TURIN, Italy, NOV. 8, 2004 (Zenit.org).- Fundamentalism is by no means a monolithic phenomenon, says a leading expert on religions.
Massimo Introvigne, founder and director of the Center of Studies on New Religions, addresses the complex phenomenon of fundamentalism in the book “Fondamentalismi. I Diversi Volti dell’Intransigenza Religiosa” (Fundamentalisms: The Different Faces of Religious Intransigence), published in Italian by Piemme.
In this interview with ZENIT, Introvigne explains the different typologies of fundamentalism. Introvigne has given courses to the FBI and security experts in the Middle East. Among other works, he is the author of “New Age, Next Age,” and “God Has Returned.”
Q: Does an uncertain and vulnerable world kindle religious fundamentalism?
Introvigne: It all depends on the definition of fundamentalist, which is not unanimous. In my book I distinguish religious attitudes in five classifications: ultraprogressive, progressive, conservative, fundamentalist and ultrafundamentalist. The criteria to distinguish them are different and some are quite technical.
Q: Can you give me an example?
Introvigne: The attitude vis-à-vis the separation of religion and culture which began with the Enlightenment and, therefore, of the separation of religion and politics.
The progressivist accepts the separation as inevitable, and the ultraprogressivist accepts it with enthusiasm.
The fundamentalist rejects the separation in the line of principle, but is disposed to any compromise. The ultrafundamentalist is not disposed to any compromise and separates himself radically from society, trying to change it through violence.
The conservative position — in which, quantitatively, the majority of the population in the world that declares itself religious is classified — does not accept either the radical separation of the Enlightenment or the fundamental fusion of religion and culture.
It prefers a distinction without separation, an autonomy of culture and politics that does not prevent religion from presenting its position in this field.
For political reasons, whether it is a question of Islam or Europe, certain media label conservatives, fundamentalists and ultrafundamentalists as fundamentalists, but their positions are very different.
In the Muslim world, Turkish Prime Minister Recep Tayyip Erdogan is a conservative, the Al Jazeera preacher Sheikh Youssef al-Qaradawi is a fundamentalist, and Osama bin Laden is an ultrafundamentalist. In the Christian realm, both Bush as well as Rocco Buttiglione are conservatives, but the political polemic labels them fundamentalists.
Q: What does the religious fundamentalist desire? Certainties, a return to the past, to die and be reborn?
Introvigne: Here, too, the difference between conservatives, fundamentalists and ultrafundamentalists is fundamental. I would say that none of the three wish to return to the past.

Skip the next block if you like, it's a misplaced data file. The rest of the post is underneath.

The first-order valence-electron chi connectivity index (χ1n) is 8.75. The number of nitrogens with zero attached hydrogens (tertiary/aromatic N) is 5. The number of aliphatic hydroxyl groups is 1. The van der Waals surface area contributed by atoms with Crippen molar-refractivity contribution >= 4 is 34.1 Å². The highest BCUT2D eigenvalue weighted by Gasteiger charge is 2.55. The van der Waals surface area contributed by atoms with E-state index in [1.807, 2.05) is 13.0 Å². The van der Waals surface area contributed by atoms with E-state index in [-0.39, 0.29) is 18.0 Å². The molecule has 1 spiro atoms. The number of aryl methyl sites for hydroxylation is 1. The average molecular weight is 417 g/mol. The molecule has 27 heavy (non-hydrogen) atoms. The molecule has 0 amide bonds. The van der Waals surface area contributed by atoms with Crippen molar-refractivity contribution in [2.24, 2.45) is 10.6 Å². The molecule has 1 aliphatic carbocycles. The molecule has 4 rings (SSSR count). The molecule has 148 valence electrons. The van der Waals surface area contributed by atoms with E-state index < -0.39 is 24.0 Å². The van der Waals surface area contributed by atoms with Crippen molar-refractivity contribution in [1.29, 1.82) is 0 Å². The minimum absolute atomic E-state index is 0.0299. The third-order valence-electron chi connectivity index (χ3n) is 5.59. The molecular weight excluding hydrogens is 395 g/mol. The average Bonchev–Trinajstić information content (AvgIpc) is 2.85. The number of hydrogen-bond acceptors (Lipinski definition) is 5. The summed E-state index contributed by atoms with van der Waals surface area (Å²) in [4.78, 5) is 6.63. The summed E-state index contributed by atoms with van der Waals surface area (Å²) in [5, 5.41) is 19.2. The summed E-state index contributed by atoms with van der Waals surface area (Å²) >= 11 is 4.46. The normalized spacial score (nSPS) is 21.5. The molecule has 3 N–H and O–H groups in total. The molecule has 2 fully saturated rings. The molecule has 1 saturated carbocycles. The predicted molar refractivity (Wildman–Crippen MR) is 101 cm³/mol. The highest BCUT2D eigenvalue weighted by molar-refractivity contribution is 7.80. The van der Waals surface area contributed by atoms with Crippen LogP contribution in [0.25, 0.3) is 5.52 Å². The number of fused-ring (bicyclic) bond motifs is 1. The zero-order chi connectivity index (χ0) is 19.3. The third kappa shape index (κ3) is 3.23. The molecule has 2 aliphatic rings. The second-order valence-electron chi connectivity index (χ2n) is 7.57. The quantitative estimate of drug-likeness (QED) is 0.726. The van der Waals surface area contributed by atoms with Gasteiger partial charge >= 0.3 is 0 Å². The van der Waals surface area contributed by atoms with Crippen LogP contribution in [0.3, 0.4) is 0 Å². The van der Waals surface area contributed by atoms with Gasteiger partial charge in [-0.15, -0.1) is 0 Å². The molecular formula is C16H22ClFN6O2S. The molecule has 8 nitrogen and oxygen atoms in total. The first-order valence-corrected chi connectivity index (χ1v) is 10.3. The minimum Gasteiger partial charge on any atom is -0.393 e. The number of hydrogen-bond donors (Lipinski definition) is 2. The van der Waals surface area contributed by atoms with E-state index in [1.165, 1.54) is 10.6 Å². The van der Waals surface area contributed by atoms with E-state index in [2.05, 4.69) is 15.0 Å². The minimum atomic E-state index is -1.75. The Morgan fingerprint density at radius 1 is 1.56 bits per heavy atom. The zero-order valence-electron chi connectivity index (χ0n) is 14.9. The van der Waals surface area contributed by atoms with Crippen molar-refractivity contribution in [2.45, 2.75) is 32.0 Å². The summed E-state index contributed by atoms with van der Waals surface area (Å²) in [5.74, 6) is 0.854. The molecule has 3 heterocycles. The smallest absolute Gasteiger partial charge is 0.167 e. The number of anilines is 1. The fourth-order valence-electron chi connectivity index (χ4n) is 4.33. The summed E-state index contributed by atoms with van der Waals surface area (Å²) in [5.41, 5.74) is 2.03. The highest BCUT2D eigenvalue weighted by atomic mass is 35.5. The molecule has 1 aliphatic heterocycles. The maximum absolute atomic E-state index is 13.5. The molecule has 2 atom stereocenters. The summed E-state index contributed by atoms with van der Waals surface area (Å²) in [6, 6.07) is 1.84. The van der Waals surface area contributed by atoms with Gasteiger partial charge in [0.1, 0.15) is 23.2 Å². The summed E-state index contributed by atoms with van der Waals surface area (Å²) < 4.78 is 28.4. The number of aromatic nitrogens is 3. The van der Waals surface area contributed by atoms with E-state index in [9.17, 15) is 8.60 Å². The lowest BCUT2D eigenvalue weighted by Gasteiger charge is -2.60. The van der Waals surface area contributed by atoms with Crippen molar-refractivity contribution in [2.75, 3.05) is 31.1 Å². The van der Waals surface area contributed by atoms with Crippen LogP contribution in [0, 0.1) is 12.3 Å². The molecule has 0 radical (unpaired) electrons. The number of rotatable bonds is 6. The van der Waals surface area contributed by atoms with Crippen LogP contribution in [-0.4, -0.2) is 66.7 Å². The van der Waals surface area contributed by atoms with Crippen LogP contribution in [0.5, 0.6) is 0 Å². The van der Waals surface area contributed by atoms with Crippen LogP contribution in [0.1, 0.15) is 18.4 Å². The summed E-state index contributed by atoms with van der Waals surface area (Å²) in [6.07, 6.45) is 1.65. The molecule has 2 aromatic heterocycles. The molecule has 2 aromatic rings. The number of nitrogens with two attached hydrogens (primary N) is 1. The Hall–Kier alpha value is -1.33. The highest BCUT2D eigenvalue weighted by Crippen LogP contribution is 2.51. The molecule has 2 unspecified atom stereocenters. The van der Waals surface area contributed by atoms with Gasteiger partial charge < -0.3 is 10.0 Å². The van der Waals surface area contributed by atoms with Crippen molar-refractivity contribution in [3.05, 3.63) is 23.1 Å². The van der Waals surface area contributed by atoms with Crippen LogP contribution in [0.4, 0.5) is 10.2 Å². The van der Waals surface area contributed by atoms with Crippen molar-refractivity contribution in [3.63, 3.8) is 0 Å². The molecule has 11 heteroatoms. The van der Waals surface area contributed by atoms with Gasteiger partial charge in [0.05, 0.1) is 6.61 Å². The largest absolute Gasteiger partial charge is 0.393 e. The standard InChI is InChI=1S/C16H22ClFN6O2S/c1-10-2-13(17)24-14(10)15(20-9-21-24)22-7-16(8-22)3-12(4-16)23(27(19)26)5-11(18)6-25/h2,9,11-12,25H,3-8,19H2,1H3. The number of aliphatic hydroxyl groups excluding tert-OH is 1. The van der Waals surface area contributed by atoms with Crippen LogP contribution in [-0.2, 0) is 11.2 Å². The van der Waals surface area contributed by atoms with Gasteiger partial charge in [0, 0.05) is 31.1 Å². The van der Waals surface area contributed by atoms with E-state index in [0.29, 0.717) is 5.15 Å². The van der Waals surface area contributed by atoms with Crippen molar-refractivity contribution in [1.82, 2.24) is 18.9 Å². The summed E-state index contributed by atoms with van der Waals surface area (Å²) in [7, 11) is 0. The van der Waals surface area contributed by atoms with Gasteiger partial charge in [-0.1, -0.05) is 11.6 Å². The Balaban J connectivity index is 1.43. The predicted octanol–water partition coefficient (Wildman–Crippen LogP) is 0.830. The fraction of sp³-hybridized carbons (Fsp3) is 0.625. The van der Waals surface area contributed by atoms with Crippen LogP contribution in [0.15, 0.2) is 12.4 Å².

In Islam, in particular, fundamentalism is a modern form that seeks to restore the Islamic law with the political instruments of the 20th century. It is distinguished from traditionalist forms that use traditional instruments and concentrate on morality more than politics.
Q: Is the economy related to fundamentalism?
Introvigne: I am inspired by the sociological school that refers to the “religious market” or “religious economy.” We use instruments and models of economics to study religion.
But this is a methodological attitude, which doesn’t mean at all to reduce religion or fundamentalism to a phenomenon that has predominantly economic motivations.
Q: Is the West partly responsible for the rise of Muslim fundamentalism?
Introvigne: Yes, because for a long time it has favored nationalist and secular regimes — let us think of the military dictatorships in the Maghreb or of Saddam Hussein himself — which have suppressed with the same zeal conservatives, fundamentalists and ultrafundamentalists. If they are all repressed, the only ones who are able to function underground are the ultrafundamentalists.
The repression that should uproot fundamentalism in fact favors its most extreme forms.
In general the West suffers from a sort of Voltaire syndrome — in a spasmodic manner, particularly in France — which leads it to identify progressive and ultraprogressive Muslims who either don’t exist or are generals prepared to govern only at gunpoint, or are intellectuals who serve to participate in congresses in Europe, but who don’t count at all in their countries, nor among the immigrant communities.
The alternative to fundamentalism is not progressive but conservative Islam.
Q: Do you foresee the growth of Muslim fundamentalism in the immediate future?
Introvigne: I would say no. If religious communities open up, and democracy allows for normal functioning, conservative Islam will be imposed over fundamentalism, as shown in the cases of Turkey, Malaysia and Indonesia.
Q: What do you think of secular fundamentalism? Is this a new phenomenon?
Introvigne: Anti-clericalism is an old phenomenon. Anyway, the secular fundamentalisms we see in France — as is the case of the laws against the so-called sects or against religious symbols — or in the European Union, as occurred with the Buttiglione case — are a reaction to the fact that religion, which according to the secularists should disappear, returns at times in new and unexpected forms.